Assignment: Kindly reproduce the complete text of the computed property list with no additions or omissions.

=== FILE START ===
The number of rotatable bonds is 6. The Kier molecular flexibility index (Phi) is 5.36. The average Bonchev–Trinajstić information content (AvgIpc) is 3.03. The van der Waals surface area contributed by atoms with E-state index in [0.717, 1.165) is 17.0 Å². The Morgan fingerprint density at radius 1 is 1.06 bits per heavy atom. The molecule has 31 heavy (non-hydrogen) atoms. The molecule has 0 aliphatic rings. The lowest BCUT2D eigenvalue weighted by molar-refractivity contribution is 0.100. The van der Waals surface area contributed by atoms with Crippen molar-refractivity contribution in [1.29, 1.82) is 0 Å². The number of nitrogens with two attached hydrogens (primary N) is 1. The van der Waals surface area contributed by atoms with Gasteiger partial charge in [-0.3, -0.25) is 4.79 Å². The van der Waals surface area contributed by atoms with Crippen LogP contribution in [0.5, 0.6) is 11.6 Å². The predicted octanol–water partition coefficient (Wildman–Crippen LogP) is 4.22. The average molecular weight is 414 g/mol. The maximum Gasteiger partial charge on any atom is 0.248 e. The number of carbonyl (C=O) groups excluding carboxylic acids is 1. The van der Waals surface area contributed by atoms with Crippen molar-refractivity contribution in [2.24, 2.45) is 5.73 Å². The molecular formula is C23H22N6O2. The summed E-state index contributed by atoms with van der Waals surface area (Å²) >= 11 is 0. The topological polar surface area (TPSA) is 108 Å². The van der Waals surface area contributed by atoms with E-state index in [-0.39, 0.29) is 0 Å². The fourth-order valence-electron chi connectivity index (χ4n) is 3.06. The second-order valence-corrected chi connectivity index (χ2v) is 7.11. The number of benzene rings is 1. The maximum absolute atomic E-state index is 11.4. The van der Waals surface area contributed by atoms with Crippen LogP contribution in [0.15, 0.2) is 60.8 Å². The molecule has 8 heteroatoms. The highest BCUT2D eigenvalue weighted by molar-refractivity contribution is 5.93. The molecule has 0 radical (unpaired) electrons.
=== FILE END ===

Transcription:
The number of rotatable bonds is 6. The Kier molecular flexibility index (Phi) is 5.36. The average Bonchev–Trinajstić information content (AvgIpc) is 3.03. The van der Waals surface area contributed by atoms with E-state index in [0.717, 1.165) is 17.0 Å². The Morgan fingerprint density at radius 1 is 1.06 bits per heavy atom. The molecule has 31 heavy (non-hydrogen) atoms. The molecule has 0 aliphatic rings. The lowest BCUT2D eigenvalue weighted by molar-refractivity contribution is 0.100. The van der Waals surface area contributed by atoms with Crippen molar-refractivity contribution in [1.29, 1.82) is 0 Å². The number of nitrogens with two attached hydrogens (primary N) is 1. The van der Waals surface area contributed by atoms with Gasteiger partial charge in [-0.3, -0.25) is 4.79 Å². The van der Waals surface area contributed by atoms with Crippen LogP contribution in [0.5, 0.6) is 11.6 Å². The predicted octanol–water partition coefficient (Wildman–Crippen LogP) is 4.22. The average molecular weight is 414 g/mol. The maximum Gasteiger partial charge on any atom is 0.248 e. The number of carbonyl (C=O) groups excluding carboxylic acids is 1. The van der Waals surface area contributed by atoms with Crippen molar-refractivity contribution in [2.24, 2.45) is 5.73 Å². The molecular formula is C23H22N6O2. The summed E-state index contributed by atoms with van der Waals surface area (Å²) >= 11 is 0. The topological polar surface area (TPSA) is 108 Å². The van der Waals surface area contributed by atoms with E-state index in [-0.39, 0.29) is 0 Å². The fourth-order valence-electron chi connectivity index (χ4n) is 3.06. The second-order valence-corrected chi connectivity index (χ2v) is 7.11. The number of benzene rings is 1. The maximum absolute atomic E-state index is 11.4. The van der Waals surface area contributed by atoms with Crippen LogP contribution in [0.15, 0.2) is 60.8 Å². The molecule has 8 heteroatoms. The highest BCUT2D eigenvalue weighted by molar-refractivity contribution is 5.93. The molecule has 0 radical (unpaired) electrons.